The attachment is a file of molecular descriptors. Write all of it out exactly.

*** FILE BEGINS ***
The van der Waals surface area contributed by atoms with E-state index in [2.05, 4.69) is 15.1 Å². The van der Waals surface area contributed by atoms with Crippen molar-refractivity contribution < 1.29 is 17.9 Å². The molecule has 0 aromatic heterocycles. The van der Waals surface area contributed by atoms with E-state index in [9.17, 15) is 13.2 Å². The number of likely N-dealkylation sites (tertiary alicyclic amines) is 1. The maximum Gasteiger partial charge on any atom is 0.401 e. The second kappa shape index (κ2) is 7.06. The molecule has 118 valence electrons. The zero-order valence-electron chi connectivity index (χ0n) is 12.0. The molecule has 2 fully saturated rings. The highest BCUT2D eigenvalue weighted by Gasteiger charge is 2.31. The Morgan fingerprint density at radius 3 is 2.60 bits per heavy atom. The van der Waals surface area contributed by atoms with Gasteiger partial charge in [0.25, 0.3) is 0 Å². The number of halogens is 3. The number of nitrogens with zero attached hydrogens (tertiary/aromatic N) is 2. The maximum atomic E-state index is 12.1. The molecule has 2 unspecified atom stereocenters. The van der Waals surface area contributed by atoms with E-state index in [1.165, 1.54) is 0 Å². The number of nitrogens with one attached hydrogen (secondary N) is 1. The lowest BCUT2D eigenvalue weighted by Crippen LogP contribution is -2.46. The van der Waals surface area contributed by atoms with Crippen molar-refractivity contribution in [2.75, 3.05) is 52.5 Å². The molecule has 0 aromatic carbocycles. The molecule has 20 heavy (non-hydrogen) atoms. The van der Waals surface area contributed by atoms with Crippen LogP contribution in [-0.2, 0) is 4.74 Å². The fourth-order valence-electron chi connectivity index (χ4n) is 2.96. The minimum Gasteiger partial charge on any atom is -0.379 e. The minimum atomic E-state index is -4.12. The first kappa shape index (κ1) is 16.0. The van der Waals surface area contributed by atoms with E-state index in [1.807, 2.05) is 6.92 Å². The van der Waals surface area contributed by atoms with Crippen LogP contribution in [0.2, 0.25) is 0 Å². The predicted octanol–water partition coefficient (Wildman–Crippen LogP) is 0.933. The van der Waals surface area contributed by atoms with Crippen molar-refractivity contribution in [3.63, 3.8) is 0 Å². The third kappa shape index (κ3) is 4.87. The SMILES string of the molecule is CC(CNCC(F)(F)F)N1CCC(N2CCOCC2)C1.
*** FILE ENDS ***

The van der Waals surface area contributed by atoms with E-state index in [2.05, 4.69) is 15.1 Å². The van der Waals surface area contributed by atoms with Crippen molar-refractivity contribution < 1.29 is 17.9 Å². The molecule has 0 aromatic heterocycles. The van der Waals surface area contributed by atoms with E-state index in [9.17, 15) is 13.2 Å². The number of likely N-dealkylation sites (tertiary alicyclic amines) is 1. The maximum Gasteiger partial charge on any atom is 0.401 e. The second kappa shape index (κ2) is 7.06. The molecule has 118 valence electrons. The zero-order valence-electron chi connectivity index (χ0n) is 12.0. The molecule has 2 fully saturated rings. The highest BCUT2D eigenvalue weighted by Gasteiger charge is 2.31. The Morgan fingerprint density at radius 3 is 2.60 bits per heavy atom. The van der Waals surface area contributed by atoms with Gasteiger partial charge in [0.25, 0.3) is 0 Å². The number of halogens is 3. The number of nitrogens with zero attached hydrogens (tertiary/aromatic N) is 2. The maximum atomic E-state index is 12.1. The molecule has 2 unspecified atom stereocenters. The van der Waals surface area contributed by atoms with E-state index in [1.165, 1.54) is 0 Å². The number of nitrogens with one attached hydrogen (secondary N) is 1. The lowest BCUT2D eigenvalue weighted by Crippen LogP contribution is -2.46. The van der Waals surface area contributed by atoms with Crippen molar-refractivity contribution in [2.75, 3.05) is 52.5 Å². The molecule has 0 aromatic carbocycles. The molecule has 20 heavy (non-hydrogen) atoms. The van der Waals surface area contributed by atoms with Crippen LogP contribution in [-0.2, 0) is 4.74 Å². The fourth-order valence-electron chi connectivity index (χ4n) is 2.96. The minimum Gasteiger partial charge on any atom is -0.379 e. The minimum atomic E-state index is -4.12. The first kappa shape index (κ1) is 16.0. The van der Waals surface area contributed by atoms with E-state index in [1.807, 2.05) is 6.92 Å². The van der Waals surface area contributed by atoms with Crippen LogP contribution in [0.2, 0.25) is 0 Å². The predicted octanol–water partition coefficient (Wildman–Crippen LogP) is 0.933. The van der Waals surface area contributed by atoms with Crippen molar-refractivity contribution in [3.63, 3.8) is 0 Å². The third kappa shape index (κ3) is 4.87. The SMILES string of the molecule is CC(CNCC(F)(F)F)N1CCC(N2CCOCC2)C1.